While Darrell Hammond grew his fame from appearing on Saturday Night Live, Cracked Up shows a darker side of the comedian.
Darrell Hammond grew up with some sense of being surrounded by evil. He was a victim of child abuse. No child should go through what Hammond experienced. By opening up in the documentary, maybe Hammond will inspire others with similar experience to do the same.
To those who decide to watch the documentary thinking it will be focused on you comedy, you’ll be disappointed. This is because the main focus is the side of Hammond we hardly know. Hammond previously touched on this on his book but watching in a visual medium is quite different. This being said, we do see some clips of Hammond’s SNL appearances. Whether it’s Bill Clinton, Donald Trump, Sean Connery, Chris Matthews, Al Gore, etc., Hammond is a master.
This person who we saw masters these voices on SNL experienced those years quite differently. In spite of it, Hammond held the previous record for longest cast member on the series. He spent 14 seasons working for SNL but struggling in a way viewers never saw. For much of his life, Hammond experienced issues dating back to his childhood yet nobody properly diagnosed him. It wasn’t until he tried killing himself in which Hammond learned the root cause was “childhood trauma.”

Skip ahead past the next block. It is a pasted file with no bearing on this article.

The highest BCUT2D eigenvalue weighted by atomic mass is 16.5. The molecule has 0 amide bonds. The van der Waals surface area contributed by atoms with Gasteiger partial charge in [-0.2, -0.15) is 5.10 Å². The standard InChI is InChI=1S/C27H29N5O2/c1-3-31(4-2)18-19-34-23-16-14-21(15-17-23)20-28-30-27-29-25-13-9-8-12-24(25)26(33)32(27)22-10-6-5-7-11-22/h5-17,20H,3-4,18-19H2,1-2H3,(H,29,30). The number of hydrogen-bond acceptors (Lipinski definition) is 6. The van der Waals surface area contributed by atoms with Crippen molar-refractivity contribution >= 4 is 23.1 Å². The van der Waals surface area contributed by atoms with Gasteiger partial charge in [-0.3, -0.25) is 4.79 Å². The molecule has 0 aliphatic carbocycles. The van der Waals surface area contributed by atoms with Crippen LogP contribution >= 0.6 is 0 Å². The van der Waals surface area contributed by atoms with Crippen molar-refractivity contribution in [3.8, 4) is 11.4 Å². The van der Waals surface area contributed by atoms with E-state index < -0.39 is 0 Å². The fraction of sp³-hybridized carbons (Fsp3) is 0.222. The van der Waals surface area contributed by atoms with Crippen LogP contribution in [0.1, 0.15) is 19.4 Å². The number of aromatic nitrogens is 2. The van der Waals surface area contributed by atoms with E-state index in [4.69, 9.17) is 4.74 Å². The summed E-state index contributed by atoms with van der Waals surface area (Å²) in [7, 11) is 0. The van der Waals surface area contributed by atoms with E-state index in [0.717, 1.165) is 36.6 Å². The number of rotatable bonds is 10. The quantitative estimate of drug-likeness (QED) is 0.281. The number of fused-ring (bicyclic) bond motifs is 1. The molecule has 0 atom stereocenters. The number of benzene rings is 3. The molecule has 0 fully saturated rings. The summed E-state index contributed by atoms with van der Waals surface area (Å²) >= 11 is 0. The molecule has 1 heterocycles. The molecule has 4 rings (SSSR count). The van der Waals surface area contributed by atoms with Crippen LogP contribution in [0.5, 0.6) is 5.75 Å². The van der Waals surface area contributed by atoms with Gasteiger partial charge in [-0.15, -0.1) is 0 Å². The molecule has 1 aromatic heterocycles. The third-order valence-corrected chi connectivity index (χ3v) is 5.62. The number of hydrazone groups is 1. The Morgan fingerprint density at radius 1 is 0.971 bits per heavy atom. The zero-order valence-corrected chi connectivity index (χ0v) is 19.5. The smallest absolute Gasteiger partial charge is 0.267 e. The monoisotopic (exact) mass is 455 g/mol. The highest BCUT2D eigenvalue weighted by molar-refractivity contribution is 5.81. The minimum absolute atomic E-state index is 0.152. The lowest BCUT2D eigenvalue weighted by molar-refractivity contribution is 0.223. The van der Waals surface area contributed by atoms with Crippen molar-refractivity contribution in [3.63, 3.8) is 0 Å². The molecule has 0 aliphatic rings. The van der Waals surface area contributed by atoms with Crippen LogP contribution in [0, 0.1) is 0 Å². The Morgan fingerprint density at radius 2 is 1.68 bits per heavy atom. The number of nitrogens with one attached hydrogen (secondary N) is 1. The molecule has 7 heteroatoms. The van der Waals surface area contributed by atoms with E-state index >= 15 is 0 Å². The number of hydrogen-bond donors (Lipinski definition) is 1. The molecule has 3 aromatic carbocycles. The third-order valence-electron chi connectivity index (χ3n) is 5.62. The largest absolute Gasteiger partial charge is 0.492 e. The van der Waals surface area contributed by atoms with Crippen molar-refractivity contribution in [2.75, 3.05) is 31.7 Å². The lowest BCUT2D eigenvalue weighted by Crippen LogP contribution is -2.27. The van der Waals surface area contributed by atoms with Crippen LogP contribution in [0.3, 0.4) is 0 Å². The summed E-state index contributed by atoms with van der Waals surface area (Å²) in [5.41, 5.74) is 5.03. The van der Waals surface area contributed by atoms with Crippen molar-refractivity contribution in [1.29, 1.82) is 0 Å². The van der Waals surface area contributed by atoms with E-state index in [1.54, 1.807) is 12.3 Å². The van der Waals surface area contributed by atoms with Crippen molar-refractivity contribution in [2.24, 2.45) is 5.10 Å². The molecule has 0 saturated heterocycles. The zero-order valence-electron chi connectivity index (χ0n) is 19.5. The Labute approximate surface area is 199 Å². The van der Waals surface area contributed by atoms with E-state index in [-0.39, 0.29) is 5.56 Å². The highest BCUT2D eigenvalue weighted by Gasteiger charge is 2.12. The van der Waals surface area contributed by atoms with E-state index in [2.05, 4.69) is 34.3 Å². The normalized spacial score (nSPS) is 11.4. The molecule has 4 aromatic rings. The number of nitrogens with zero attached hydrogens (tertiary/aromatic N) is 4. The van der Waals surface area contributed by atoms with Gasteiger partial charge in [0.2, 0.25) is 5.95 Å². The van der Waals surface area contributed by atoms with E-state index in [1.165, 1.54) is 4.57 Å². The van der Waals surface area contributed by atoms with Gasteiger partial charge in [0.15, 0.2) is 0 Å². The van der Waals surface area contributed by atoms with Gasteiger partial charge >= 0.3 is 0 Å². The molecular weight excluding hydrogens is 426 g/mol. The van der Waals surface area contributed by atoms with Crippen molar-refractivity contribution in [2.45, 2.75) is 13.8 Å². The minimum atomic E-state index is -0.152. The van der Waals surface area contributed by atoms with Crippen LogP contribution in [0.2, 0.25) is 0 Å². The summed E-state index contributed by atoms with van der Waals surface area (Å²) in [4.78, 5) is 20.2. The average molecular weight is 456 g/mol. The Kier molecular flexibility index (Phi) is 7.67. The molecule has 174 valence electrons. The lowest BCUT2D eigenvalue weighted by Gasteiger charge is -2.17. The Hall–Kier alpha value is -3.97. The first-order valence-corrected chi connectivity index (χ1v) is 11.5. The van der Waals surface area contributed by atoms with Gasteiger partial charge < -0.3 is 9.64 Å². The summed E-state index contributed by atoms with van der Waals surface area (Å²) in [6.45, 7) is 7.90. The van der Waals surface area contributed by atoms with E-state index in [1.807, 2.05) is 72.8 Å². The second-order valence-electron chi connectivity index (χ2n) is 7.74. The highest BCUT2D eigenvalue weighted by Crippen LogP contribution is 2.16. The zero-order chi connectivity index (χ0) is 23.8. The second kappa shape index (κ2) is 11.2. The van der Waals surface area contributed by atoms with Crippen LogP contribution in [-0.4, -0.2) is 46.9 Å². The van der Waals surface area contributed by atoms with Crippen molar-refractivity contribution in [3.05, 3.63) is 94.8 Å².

It’s a shame that it took a suicide attempt for Hammond to finally learn the truth. Oh, well. The good news is that he’s still alive but that’s not to say it’s a struggle. Hammond opened up in a book a few years ago: God, If You’re Not Up There…: Tales of Stand-up, Saturday Night Live, and Other Mind-Altering Mayhem. The 2011 memoir was the first inside look at Hammond’s head. In spite of this vulnerable side of him, we still see Hammond showing his sense of humor. It’s only natural for anyone who grows up in a dark environment to turn to comedy. There’s some sort of truth in comedy but Hammond’s voice impressions formed the basis of his work on SNL.
If there’s a message to take away from viewing Cracked Up, it’s that people should not be afraid to open up on trauma. We hear the shit that Darrell Hammond experienced and feel for him. There’s a side of me that wonders how different his life could be if he didn’t experience the trauma. Parents–and hopeful parents–should take note at how such stresses inside your home can have long-lasting effects on your children. Parent with kindness and not anything that can lead your children down a dark path.
DIRECTOR: Michelle Esrick
FEATURING: Darrell Hammond, Lorne Michaels, Steve Higgins, Christopher Ashley, Dr. Nabil Kotbi, Dr. Bessel van der Kolk, Whoopi Goldberg, Larry Laskowski